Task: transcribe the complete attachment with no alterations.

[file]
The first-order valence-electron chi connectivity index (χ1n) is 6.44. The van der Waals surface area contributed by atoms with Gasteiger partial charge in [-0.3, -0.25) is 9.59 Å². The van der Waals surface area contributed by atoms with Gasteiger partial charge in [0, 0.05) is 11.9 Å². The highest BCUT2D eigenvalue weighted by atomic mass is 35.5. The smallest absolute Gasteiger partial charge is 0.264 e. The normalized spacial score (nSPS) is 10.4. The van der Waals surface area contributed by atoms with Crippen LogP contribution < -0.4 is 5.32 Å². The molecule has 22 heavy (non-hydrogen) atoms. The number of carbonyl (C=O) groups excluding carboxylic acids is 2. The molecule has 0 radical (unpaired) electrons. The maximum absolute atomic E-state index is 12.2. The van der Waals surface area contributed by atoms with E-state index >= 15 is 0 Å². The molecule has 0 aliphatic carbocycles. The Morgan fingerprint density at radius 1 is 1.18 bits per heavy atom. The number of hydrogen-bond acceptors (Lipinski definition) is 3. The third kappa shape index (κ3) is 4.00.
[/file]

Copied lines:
The first-order valence-electron chi connectivity index (χ1n) is 6.44. The van der Waals surface area contributed by atoms with Gasteiger partial charge in [-0.3, -0.25) is 9.59 Å². The van der Waals surface area contributed by atoms with Gasteiger partial charge in [0, 0.05) is 11.9 Å². The highest BCUT2D eigenvalue weighted by atomic mass is 35.5. The smallest absolute Gasteiger partial charge is 0.264 e. The normalized spacial score (nSPS) is 10.4. The van der Waals surface area contributed by atoms with Crippen LogP contribution < -0.4 is 5.32 Å². The molecule has 22 heavy (non-hydrogen) atoms. The number of carbonyl (C=O) groups excluding carboxylic acids is 2. The molecule has 0 radical (unpaired) electrons. The maximum absolute atomic E-state index is 12.2. The van der Waals surface area contributed by atoms with E-state index >= 15 is 0 Å². The molecule has 0 aliphatic carbocycles. The Morgan fingerprint density at radius 1 is 1.18 bits per heavy atom. The number of hydrogen-bond acceptors (Lipinski definition) is 3. The third kappa shape index (κ3) is 4.00.